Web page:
Lead counsel for the petitioner in the 2020 Presidential Petition hearing, Lawyer Tsatsu Tsikata, in a heated exchange with some justices on the bench hearing the petition in Supreme Court, escalated to a point where Tsikata had to demand to answer a question at a time.
Mr. Tsikata was arguing his case as to why the 1st and 2nd Respondents cannot close their cases without further adducing evidence as they moved motions to do on Monday, February 8.
Lawyers for the 1st and 2nd Respondents on Monday moved motions to close their cases without calling further witnesses after the petitioner had moved to his close following the discharge of his 3rd witness.
Mr. Tsikata raised an objection against the applications and insisted the chair of the 1st Respondent EC must enter the witness box and be cross-examined.
The court fixed Tuesday for all parties to advance their legal arguments for the court to decide on.
However, there was a dramatic encounter when Mr. Tsikata took his turn to make his arguments.
For the most parts of his arguments, members of the bench interjected either to seek clarity or to draw his attention to something he may have overlooked. It got to a point where Mr. Tsikata was answering a question posed to him by one of the Justices. While at it, another Justice asked him another question. A seemly incensed Tsikata demanded he be allowed to answer one question at a time.
“Please, can I answer to you one at a time!”, he demanded.
He then proceeded to make his arguments insisting the EC chair must enter the witness box to testify to her witness statement that she signed.
Meanwhile the Supreme Court has adjourned hearing of the presidential elections to Thursday February 11 to give their ruling on whether or not the Chair of the Electoral Commission (EC) Jean Mensa and also the witness of the 2nd Respondent, Mr Peter Mac Manu should appear in the witness box to be cross-examined.
During proceedings on Tuesday February 9, Lawyer for the 2nd respondent Akoto Ampaw told the Court that the petitioner cannot compel them to elect a witness to appear in the witness box.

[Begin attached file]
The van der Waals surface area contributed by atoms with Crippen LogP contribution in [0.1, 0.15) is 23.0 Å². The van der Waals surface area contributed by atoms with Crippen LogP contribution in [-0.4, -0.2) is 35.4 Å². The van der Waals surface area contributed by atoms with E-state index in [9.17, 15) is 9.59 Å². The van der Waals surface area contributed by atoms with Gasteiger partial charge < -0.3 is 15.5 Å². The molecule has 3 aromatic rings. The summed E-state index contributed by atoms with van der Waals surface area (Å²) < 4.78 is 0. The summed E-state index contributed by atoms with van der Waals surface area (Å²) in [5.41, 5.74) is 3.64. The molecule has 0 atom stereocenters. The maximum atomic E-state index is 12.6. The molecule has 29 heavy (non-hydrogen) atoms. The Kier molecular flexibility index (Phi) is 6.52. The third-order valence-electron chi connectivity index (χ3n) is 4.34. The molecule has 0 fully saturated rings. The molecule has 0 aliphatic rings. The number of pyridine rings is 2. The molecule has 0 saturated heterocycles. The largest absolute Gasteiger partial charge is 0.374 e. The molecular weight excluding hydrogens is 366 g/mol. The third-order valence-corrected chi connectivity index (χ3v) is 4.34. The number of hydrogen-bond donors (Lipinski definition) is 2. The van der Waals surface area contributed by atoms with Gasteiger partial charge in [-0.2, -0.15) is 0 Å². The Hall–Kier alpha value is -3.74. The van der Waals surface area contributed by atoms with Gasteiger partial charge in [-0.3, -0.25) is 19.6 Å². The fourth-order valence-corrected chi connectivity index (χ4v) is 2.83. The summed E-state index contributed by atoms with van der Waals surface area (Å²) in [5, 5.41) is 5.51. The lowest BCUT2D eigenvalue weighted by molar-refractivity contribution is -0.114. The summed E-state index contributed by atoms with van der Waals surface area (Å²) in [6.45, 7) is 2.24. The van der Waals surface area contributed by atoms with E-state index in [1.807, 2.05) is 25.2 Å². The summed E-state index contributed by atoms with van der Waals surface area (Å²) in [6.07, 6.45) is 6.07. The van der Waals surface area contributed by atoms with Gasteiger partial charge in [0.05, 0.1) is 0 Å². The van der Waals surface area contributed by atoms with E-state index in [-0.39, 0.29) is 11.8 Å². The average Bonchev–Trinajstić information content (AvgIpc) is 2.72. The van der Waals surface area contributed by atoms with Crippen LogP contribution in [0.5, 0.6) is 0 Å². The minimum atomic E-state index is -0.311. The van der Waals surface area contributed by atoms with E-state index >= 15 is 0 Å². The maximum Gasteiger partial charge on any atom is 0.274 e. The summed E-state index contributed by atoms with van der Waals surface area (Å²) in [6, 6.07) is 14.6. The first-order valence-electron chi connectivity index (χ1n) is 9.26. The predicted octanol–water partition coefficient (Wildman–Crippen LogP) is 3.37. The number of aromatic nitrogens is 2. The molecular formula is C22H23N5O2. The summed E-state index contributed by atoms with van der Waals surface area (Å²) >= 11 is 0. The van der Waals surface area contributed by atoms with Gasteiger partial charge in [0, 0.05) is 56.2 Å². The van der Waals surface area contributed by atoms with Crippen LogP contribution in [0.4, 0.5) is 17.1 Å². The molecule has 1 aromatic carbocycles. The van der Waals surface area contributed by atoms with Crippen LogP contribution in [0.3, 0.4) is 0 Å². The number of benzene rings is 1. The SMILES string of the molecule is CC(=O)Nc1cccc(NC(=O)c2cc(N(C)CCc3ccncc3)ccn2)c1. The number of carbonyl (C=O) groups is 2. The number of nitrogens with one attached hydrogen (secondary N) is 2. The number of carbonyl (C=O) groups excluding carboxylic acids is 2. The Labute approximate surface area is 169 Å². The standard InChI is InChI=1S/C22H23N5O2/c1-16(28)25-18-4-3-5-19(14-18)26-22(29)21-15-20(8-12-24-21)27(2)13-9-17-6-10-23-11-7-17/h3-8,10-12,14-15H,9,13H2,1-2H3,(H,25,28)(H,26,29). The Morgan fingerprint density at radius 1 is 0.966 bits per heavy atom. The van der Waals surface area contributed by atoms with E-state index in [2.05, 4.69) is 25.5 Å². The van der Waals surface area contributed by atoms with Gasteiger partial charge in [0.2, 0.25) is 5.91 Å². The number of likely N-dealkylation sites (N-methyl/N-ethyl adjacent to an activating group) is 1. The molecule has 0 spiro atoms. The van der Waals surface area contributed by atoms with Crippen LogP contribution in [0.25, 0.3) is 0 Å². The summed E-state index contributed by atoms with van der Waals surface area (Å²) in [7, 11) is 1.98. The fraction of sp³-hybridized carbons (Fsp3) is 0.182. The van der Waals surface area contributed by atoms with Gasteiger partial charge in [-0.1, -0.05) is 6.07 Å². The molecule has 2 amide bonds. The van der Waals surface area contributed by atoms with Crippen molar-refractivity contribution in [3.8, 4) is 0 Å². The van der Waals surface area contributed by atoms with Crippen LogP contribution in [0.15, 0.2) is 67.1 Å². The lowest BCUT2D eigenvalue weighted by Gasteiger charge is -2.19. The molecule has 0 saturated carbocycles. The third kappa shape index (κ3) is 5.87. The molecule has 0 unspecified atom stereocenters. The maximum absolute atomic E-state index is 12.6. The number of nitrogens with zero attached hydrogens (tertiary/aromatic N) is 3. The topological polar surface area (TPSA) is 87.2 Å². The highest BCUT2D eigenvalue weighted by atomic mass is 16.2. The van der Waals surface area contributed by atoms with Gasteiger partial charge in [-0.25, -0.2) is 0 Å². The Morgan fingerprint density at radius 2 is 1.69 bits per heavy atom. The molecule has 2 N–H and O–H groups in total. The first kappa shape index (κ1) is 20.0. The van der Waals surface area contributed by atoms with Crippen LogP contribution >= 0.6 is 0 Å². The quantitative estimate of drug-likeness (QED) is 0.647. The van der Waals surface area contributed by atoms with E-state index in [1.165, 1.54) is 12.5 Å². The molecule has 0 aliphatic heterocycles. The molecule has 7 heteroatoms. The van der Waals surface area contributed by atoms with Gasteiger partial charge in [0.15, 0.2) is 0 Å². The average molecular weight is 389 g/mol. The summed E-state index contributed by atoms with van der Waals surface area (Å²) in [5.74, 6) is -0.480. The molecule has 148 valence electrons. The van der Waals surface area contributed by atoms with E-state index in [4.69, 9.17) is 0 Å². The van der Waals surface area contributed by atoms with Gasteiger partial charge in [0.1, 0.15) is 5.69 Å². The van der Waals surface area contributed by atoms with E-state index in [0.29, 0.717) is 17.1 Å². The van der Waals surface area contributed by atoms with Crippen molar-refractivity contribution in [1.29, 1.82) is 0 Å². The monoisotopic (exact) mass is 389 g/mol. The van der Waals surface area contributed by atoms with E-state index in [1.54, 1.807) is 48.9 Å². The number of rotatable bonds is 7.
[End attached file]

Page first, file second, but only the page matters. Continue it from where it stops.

During legal arguments on Tuesday, February 9 on a move by the respondents not to testify in the case, Mr Akoto Ampaw told the Court: “The petitioner cannot compel us to enter the witness box to adduce evidence.”
He added: “The petitioner has adduced evidence and closed his case. We have taken the position that in our assessment, they have not discharged the burden of proof and the burden of producing evidence and, therefore, we will not give further evidence and the Court will determine the case on the evidence before it.
“We are entitled not adduce any evidence, we are entitled not to call any witness.”
Lawyers for the two respondents on Monday, February 8 moved to close their cases without their witnesses being cross-examined.
This was after Counsel for the petitioner Tsatsu Tsikata closed his case.
Tsikata for his part told the court that the chair of the 1st Respondent, Jean Mensa cannot skip cross-examination.
Mr Tsatsu argued that by filing a witness statement, the 1st Respondent has opened her up for cross examination.
“It is our respectful submission that by filing its witness statement the first respondent has clearly crossed the bridge as far as opening the witness up for cross-examination is concerned. That bridge has been crossed, the ship has already been sailed,” Tsatsu said in his argument to the bench.
Asked by one of the justices, Professor Nii Ashie Quartey, whether or not Jean Mensa cannot change her mind to testify, Tsatsu answered “The court has the power to disallow that change of mind.”
After hearing the arguments from the lawyers, the Chief Justice adjourned the case to Thursday for a ruling on the matter.